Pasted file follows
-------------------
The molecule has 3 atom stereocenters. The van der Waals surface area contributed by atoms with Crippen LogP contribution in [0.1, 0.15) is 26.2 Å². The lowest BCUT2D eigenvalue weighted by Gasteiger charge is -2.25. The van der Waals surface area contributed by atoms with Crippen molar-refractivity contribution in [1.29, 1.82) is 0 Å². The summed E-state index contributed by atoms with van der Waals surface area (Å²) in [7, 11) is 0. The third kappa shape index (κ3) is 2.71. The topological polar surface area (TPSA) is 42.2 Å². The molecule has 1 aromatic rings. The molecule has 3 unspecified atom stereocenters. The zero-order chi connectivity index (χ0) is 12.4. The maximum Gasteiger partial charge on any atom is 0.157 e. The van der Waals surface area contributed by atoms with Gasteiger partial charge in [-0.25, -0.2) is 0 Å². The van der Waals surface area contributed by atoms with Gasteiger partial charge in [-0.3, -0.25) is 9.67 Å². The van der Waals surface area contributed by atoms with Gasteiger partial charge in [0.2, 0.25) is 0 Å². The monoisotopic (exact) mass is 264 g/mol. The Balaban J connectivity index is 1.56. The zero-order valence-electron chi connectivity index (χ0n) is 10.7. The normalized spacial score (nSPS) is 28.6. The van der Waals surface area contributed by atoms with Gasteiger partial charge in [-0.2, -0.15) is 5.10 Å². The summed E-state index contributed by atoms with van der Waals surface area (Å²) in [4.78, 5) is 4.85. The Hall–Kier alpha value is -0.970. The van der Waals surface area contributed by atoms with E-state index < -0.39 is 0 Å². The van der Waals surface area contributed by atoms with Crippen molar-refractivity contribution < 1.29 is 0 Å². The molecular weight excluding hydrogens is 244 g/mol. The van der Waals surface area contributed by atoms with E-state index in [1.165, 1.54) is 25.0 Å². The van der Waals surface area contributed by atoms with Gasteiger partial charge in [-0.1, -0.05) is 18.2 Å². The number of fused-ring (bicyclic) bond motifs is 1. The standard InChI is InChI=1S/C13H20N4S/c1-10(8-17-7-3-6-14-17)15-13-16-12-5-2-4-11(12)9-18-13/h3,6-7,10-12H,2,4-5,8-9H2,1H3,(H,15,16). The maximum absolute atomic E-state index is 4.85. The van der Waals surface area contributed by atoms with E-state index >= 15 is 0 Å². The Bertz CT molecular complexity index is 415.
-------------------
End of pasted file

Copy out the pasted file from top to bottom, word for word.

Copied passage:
The molecule has 3 atom stereocenters. The van der Waals surface area contributed by atoms with Crippen LogP contribution in [0.1, 0.15) is 26.2 Å². The lowest BCUT2D eigenvalue weighted by Gasteiger charge is -2.25. The van der Waals surface area contributed by atoms with Crippen molar-refractivity contribution in [1.29, 1.82) is 0 Å². The summed E-state index contributed by atoms with van der Waals surface area (Å²) in [7, 11) is 0. The third kappa shape index (κ3) is 2.71. The topological polar surface area (TPSA) is 42.2 Å². The molecule has 1 aromatic rings. The molecule has 3 unspecified atom stereocenters. The zero-order chi connectivity index (χ0) is 12.4. The maximum Gasteiger partial charge on any atom is 0.157 e. The van der Waals surface area contributed by atoms with Gasteiger partial charge in [-0.25, -0.2) is 0 Å². The van der Waals surface area contributed by atoms with Gasteiger partial charge in [-0.3, -0.25) is 9.67 Å². The van der Waals surface area contributed by atoms with Gasteiger partial charge in [0.2, 0.25) is 0 Å². The monoisotopic (exact) mass is 264 g/mol. The Balaban J connectivity index is 1.56. The zero-order valence-electron chi connectivity index (χ0n) is 10.7. The normalized spacial score (nSPS) is 28.6. The van der Waals surface area contributed by atoms with Gasteiger partial charge in [-0.2, -0.15) is 5.10 Å². The summed E-state index contributed by atoms with van der Waals surface area (Å²) in [4.78, 5) is 4.85. The Hall–Kier alpha value is -0.970. The van der Waals surface area contributed by atoms with E-state index < -0.39 is 0 Å². The van der Waals surface area contributed by atoms with Crippen molar-refractivity contribution < 1.29 is 0 Å². The molecular weight excluding hydrogens is 244 g/mol. The van der Waals surface area contributed by atoms with E-state index in [1.165, 1.54) is 25.0 Å². The van der Waals surface area contributed by atoms with Gasteiger partial charge in [-0.1, -0.05) is 18.2 Å². The number of fused-ring (bicyclic) bond motifs is 1. The standard InChI is InChI=1S/C13H20N4S/c1-10(8-17-7-3-6-14-17)15-13-16-12-5-2-4-11(12)9-18-13/h3,6-7,10-12H,2,4-5,8-9H2,1H3,(H,15,16). The maximum absolute atomic E-state index is 4.85. The van der Waals surface area contributed by atoms with E-state index >= 15 is 0 Å². The Bertz CT molecular complexity index is 415.